Posts Tagged ‘co-payment’

Financing public services in general and health services in particular has become a hot issue. At the end of May, I was a moderator at a simultaneous video conference held in the London School of Economics (UK) and the Hospital La Fuenfría (ES). The conference brought together professionals from the UK, Finland and Spain. The aim was to discuss new approaches to care services for old people.
During the questions and answers part, a lively discussion started on how to finance the cost of taking care of an increasing older population. We all know the statistics, so we don’t need to spend any more time on this issue. As is often the case on these occasions, two different camps arose: those who think that some kind of copayment has to be introduced, – for the sake of the discussion let´s say that this group was represented by Andy Stuart – and those who think that a social system that has been working till now should be kept, represented by me.
I am of the opinion that it will be very difficult to convince people who have been receiving a service till now without direct payment to start paying for it or, as I prefer to say, “repaying”, since they will be paying for the services through taxes and through direct payment. For the sake of discussion, I said that people prefer to pay more taxes than to pay for services. My reason for saying this was based on what I see: the only people that talk about how convenient it is to lower taxes are politicians. So far I have not seen in any of the popular movements and demonstrations across the Western word any banner asking for lower taxes, although I have seen a lot asking for better (more efficient) services.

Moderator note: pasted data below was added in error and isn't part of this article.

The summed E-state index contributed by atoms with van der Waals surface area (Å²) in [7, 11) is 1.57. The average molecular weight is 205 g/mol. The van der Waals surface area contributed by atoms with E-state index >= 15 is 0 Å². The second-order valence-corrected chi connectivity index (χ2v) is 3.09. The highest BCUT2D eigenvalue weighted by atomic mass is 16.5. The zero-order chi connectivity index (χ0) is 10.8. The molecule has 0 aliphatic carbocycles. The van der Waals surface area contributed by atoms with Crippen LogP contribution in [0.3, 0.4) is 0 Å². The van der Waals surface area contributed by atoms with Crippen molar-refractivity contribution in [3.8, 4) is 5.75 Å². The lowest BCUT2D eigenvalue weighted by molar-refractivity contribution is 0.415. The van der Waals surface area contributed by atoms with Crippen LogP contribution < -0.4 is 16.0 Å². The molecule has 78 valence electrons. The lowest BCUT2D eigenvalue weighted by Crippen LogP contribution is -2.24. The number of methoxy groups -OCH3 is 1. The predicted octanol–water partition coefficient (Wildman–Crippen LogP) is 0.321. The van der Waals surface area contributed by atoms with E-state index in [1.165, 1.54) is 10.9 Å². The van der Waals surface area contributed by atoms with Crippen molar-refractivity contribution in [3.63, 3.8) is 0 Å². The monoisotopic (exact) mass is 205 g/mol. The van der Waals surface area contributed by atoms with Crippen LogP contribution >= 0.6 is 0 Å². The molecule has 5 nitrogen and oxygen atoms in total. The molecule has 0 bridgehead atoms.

I said it also in the spirit of making my counterparts react. Maybe they were too polite but the reaction was almost nil.
Nevertheless I must not have been so off the mark. A couple of recent studies have vindicated my point of view. The first one is by Matthew L. Maciejewski et al in Health Affairs. It concludes that copayment reduces the adherence to medication. The second piece comes from a survey carried out by the leading Spanish paper “El Pais”. The survey reveals that 85% of the population prefers to pay services through taxes. So, who is demanding lower taxes? Aren’t we getting involved in an ideological battle unrelated to the wishes of the population? Maybe we should listen to their call for BETTER AND MORE EFICIENT SERVICES. Let´s use public money for this purpose and avoid corruption and waste. Maybe we don’t need more money. Maybe what we need is a structural overhaul of the care system as we know it.

Read Full Post »